Second: MAC addys are different than IPs. MACs are more identifiable and more personal than an IP. However, depending on how persistent the person is and depending on how tech savy the person is too, getting the MAC isn't an easy feat that somebody can get.

    Third: A good example to use is the RIAA's penchant to sue colleges using broad, almost vague, scopes. Instead of IDing the MAC, they go for the IP and then drop a lawsuit against "John Doe 1 through XX". All because the RIAA lawyers are unable to ID who did what, but rather just nuke it with the lawsuit based on an IP.

    Fourth: I ain't disagreeing with you or saying you are wrong. There is more you can say or expand on.
    • Like Like x 1
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  18. Dragononymous Member

    Why do you think they make manuals? Owh wait, hardly anyone reads those things...

    I think most of the people here grew up with the best doxing device ever made, the Pokédex
    Owh I'm familiar with that.
    There's a slight difference between teaching anyone how to use something and how to use it wisely.
  19. droW kcaB Member

    Who are you referring "stupid" to? The ones who can't control themselves cough.. cough... or the ones who actually contribute and actually help make a difference?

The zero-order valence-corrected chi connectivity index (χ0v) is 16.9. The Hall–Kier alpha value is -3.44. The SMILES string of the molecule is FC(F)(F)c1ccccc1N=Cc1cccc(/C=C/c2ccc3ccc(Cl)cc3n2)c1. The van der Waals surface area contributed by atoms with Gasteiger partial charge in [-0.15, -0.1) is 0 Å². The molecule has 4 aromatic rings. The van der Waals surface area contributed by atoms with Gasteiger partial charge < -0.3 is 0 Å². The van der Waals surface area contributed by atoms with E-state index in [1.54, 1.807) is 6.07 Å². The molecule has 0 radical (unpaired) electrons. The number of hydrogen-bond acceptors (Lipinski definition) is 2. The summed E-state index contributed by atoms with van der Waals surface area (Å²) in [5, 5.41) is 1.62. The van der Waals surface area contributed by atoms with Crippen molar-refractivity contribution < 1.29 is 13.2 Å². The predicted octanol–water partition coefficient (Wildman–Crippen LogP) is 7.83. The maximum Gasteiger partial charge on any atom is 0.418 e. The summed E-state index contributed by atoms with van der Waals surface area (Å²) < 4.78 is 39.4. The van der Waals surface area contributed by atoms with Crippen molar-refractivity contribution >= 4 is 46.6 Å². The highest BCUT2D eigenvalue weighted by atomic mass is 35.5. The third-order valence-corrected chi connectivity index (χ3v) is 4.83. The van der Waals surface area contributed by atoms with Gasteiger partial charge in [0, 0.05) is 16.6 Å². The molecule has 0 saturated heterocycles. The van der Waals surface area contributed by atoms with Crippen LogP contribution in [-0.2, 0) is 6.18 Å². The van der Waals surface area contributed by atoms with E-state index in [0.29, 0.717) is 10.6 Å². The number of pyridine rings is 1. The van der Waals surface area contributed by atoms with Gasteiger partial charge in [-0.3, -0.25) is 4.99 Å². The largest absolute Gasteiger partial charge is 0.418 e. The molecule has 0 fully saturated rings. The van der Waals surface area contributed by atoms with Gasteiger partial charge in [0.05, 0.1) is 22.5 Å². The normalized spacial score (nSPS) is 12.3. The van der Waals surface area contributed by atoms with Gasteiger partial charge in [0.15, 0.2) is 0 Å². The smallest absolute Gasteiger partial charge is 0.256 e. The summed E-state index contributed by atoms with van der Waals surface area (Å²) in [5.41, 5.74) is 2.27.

20. Dragononymous Member

    The ones who keep doing the same, only slightly hidden.
    If you use the username "loln00b" for basicly everything, well Tor and VPN's won't save yo ass
  21. Anonymous Member

    • Like Like x 1
  22. Pique Member

    Excellent point. And one sees it a lot.
  23. LocalSP Member

    There was no manual. We were sort of writing it as we went along. This pre Mavica.

    By the way did you teach yourself how to read or did you have some help?
  24. droW kcaB Member

    Dragononymous I'm not trying to be mean and all, but do you not like this thread or something or are you saying people don't wanna learn this crap?
  25. James Spader Member

    You all have a wonderful opportunity to stay on topic here, I suggest you take it.
    • Like Like x 5
  26. Dragononymous Member

    In that case +10
    I have had some help, which I think goes for the most of us here.

    I learned to read and used that ability to learn more
    Others learned to read and used that ability only to whine about Young Boy Bieber's Haircut.

    It's about what you do with the learned ability, not who taught you it.
  27. droW kcaB Member

    Yeh sorry let's all just get back to the original topic!
  28. The Moon Member

    They will if you piss off the wrong people. I was 14 and decided to scan an entire subnet in Hawaii to try to guess my friend's IP address (he had sub7 installed so we could fuck around with each other) and accidentally tried to connect to the naval warfare center. Two angry men in uniform were at my door the next day.

    That was the day I learned that military firewalls spoof commonly exploited ports in order to trick hackers into thinking they might be able to find their way in. This was late 90s too, at least 2 years before 9/11.

    edit: changed 3 years to 2, sub7 was released in 1999.
    • Like Like x 2
  29. droW kcaB Member

    I insist you show the disadvantages of TOR and other proxy crap!
  30. funny-dog-pictures-popcorn-gotz.jpg


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  31. DeathHamster Member

    MAC addresses aren't included in IP packet headers over the Internet. You'd have to be on their LAN or sniffing their wireless connection.
    • Like Like x 3
  32. DeathHamster Member